Organovo Is A Company 3D Printing Human Tissue And Its CEO Is Excited About Creating Livers
Organovo, a biotechnology company focused on "changing the shape of medical research and practice," has made leaps and bound in the area of 3D printing and biotech through bioprinting human tissue.
According to the company, "At Organovo, we design and create functional human tissues using our proprietary three-dimensional bioprinting technology. Our goal is to build living human tissues that are proven to function like native tissues. With reproducible 3D tissues that accurately represent human biology, we are enabling ground-breaking therapies."
Benzinga had the opportunity to sit down with the company's chairman and CEO Keith Murphy to delve into the innovative realm of ever-changing biotechnology and what it means for the market.
Benzinga: I know that you guys reported a little while back, but, I saw that you lowered guidance due to a customer contract delay, but you also mentioned that you locked down four contracts with top 25 pharma company customers. Can you possibly elaborate on some of these contracts?
Keith Murphy: Sure. I know there's a lot of interest in which companies we're working with in four of the top 25 global pharma companies. And, of course, we have not undertaken to talk about specific names, we're not trying to highlight individual customers. But, I think folks who have paid attention have known that we did a large contract with Merck & Co., Inc. (NYSE: MRK) that has both a toxic safety aspect to it, as well as an aspect where they are working with us to build multiple tissues over multiple years for disease modeling, for use in screening for the efficacy of drugs. So, that's one to cover.
Then, in our press release week, data from work done with Organovo Holdings Inc (NYSE: ONVO) was noted as being to be presented at the Society of Toxicology by both Bristol-Myers Squibb Co (NYSE: BMY) and Astellas Pharma.
BZ: The next thing I wanted to talk about [is] you've got the Society of Toxicology conference coming up. What do you think will be presented that will be the biggest takeaway for investors? What should investors maybe be excited about for, in terms of the catalyst, in terms of this and the rest of 2016 going forward?
KM: Well, the big news for the Society of Toxicology is a big-picture message, which is that Organovo's exVive3D Liver is demonstrating, on a regular basis through additional studies, that it matches native human liver biology in many ways. And, in additional ways – in ways that could not be achieved previously. So, one point to really highlight is the fibrosis data that's going to be presented at the Society of Toxicology by Leah M. Norona from University of North Carolina, Chapel Hill and the Hamner Institutes.
And what's being shown there is, when you take our liver tissue and expose it to methotrexate, you see patterns of liver injury that match what you see in patients who have long-term methotrexate exposure and develop fibrosis. Fibrosis is a very difficult area of disease for people to study. There are not good animal models. There are not good models to use in vitro that have previously existed. So, it really is a breakthrough that we're able to get that kind of result with our liver tissue. And what we're finding is that that is tremendously— that dataset is tremendously influential with customers, because they see this as highly validating that we're [reaching] aspects of native biology that couldn't be achieved before. They have drugs that have the potential to be fibrotic that they're trying to develop, and they want to understand those. So, this becomes a really compelling trigger for them to use Organovo's system.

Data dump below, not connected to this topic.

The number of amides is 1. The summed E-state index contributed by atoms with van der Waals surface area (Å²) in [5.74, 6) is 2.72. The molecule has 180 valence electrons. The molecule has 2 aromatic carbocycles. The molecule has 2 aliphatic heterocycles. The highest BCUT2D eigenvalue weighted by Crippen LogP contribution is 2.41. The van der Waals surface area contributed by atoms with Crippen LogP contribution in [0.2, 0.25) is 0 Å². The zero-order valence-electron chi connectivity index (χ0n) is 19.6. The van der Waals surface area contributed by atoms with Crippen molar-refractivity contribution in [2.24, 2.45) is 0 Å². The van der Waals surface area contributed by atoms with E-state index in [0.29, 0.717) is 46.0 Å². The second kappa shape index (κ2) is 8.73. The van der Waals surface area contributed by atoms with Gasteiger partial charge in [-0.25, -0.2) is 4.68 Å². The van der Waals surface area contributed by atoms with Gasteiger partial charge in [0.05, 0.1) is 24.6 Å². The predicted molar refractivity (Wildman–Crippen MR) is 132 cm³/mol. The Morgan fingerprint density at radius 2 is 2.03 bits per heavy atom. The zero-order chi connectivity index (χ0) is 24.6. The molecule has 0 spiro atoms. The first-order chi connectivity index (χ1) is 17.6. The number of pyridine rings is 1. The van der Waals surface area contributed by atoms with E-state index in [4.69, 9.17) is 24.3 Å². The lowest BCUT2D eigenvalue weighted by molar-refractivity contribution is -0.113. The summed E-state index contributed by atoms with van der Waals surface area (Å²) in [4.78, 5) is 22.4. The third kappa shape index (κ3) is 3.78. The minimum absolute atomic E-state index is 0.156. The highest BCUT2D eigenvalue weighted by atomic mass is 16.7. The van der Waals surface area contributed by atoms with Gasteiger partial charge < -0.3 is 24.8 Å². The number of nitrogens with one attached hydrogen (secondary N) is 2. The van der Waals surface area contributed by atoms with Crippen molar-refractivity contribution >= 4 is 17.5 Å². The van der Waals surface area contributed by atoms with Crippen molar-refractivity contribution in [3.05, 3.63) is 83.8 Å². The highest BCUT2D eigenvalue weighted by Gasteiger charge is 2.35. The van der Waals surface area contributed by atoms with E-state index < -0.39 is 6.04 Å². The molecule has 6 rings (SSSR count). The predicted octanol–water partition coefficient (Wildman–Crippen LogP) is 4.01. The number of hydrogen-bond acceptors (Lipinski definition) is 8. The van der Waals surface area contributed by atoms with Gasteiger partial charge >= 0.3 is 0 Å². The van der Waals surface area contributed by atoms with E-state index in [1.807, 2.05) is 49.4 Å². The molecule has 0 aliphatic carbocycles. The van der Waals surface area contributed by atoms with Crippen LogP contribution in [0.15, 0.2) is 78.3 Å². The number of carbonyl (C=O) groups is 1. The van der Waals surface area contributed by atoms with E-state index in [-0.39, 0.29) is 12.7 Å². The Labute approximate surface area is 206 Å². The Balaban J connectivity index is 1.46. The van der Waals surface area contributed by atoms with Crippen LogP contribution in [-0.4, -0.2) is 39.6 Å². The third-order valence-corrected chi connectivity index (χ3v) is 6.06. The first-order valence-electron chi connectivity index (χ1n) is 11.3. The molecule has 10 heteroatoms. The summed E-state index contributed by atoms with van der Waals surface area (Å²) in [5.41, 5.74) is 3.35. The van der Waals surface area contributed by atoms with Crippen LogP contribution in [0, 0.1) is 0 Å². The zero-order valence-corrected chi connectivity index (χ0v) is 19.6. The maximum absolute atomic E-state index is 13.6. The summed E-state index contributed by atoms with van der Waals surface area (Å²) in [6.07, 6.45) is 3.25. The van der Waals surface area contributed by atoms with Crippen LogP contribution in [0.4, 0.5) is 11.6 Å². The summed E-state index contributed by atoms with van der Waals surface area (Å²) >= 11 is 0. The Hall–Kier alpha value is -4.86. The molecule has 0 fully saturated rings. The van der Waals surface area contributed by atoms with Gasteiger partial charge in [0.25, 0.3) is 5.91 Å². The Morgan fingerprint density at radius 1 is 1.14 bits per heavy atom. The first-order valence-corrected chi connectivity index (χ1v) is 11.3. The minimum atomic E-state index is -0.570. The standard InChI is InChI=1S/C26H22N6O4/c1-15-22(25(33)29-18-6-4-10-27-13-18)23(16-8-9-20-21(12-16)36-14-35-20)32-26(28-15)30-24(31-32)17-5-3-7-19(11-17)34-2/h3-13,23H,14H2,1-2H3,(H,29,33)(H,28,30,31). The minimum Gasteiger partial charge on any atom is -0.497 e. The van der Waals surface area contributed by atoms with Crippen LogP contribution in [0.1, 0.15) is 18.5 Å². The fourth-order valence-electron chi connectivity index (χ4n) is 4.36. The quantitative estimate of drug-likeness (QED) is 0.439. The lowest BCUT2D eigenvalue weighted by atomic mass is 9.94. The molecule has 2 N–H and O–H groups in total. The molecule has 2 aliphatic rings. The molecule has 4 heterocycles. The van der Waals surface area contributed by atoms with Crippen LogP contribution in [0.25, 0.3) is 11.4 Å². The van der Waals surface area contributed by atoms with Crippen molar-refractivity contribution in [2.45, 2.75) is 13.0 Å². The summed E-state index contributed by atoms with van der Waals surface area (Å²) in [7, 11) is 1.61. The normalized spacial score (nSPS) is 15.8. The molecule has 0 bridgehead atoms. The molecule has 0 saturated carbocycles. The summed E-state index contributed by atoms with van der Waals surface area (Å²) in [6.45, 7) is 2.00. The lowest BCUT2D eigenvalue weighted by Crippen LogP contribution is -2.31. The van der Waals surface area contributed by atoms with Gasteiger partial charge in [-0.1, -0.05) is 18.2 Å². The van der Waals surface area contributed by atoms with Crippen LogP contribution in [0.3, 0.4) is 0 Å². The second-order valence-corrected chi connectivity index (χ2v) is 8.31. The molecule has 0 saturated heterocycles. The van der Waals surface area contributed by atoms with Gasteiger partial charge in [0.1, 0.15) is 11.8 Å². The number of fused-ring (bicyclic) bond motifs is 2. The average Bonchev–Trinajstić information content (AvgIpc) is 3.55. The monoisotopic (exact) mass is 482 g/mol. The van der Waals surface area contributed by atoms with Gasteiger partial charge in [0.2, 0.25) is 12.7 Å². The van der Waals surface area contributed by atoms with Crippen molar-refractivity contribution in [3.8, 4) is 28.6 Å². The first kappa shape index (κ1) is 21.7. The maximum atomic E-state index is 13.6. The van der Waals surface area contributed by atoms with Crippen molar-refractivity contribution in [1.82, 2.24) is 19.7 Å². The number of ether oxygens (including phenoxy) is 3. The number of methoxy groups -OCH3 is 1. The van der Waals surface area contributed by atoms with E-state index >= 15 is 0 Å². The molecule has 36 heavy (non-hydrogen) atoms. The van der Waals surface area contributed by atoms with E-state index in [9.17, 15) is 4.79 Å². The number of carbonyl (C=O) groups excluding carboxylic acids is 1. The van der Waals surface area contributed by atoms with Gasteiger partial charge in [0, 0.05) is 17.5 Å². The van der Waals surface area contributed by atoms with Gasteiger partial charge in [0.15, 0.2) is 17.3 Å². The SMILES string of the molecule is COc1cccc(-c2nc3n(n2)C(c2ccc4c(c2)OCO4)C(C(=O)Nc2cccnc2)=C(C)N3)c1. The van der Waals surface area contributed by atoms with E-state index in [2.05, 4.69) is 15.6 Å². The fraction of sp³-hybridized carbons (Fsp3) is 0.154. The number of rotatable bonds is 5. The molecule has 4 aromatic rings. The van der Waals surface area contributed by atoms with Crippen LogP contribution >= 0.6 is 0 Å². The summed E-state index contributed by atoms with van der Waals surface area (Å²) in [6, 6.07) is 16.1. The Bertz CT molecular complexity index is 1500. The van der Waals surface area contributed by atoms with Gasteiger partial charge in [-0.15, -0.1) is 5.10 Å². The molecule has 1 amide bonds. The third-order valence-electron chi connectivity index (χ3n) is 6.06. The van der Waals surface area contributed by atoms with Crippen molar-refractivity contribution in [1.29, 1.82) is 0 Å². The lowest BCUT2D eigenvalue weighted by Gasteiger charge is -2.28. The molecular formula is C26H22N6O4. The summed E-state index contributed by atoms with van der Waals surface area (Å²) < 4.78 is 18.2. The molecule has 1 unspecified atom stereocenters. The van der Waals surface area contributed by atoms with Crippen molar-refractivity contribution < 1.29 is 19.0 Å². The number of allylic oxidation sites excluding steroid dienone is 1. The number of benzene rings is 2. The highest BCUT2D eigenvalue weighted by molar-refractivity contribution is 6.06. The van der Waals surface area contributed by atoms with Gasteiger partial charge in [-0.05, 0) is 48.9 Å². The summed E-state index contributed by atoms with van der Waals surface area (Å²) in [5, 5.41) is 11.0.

And that's a general observation across different types of drugs and different types of injury for the liver. We're seeing, on a regular basis, that areas of biology that couldn't be well-understood before are being shown to be demonstrated in our tissue.
Another example would be endothelial mediated toxicity. The liver is made up primarily of hepatocytes, but it has endothelial cells in it. Our system has endothelial cells like the ones in the native liver, and we can show patterns of injury that happen only in those cells, which aren't even in existence in other models. So, you really have these aspects of biology and the big picture. And why investors should be excited about that is that pharma wants to understand and move drugs forward.
We offer a system that can give them insights into how to move their drugs forward. So, if they run into a liver injury signal in rats or in other animal species that they can't figure out, they have a really compelling interest in using our human system to understand it, to allow them to move drugs forward. So, if they can find an understanding of the pathway and understand the dose issue in a more human-relevant fashion, they can move drugs forward that they would have had to stop before, for example. So, it becomes really compelling that they can understand areas that they had no option to take on in the past, because there's no other system that could show these areas to them.
BZ: After the data is presented, what's the next step for Organovo? Are there any more trials that need to be gone through? Any designations? What's the next step for the company? Do we see some sales ramping?
KM: For the liver tissue specifically, what you're going to see is, this is still early days in terms of the amount of data that will be produced over time in this system. What you're seeing from this coming week is that it's being produced by Organovo, but it's also being produced by customers and outside research entities.
So, that data set is going to grow. That's one of the key things that drives uptake in the system. So, for the first time, having customers on stage at a conference talking about the fact that they're getting value out of our system, we expect that to be highly impactful in terms of other customers coming forward in greater numbers to work with us. I think that's really impactful. Then, as we grow the data set together with the customers and the research groups out there, that becomes more and more compelling for folks. So, I think you'll see a continued uptake.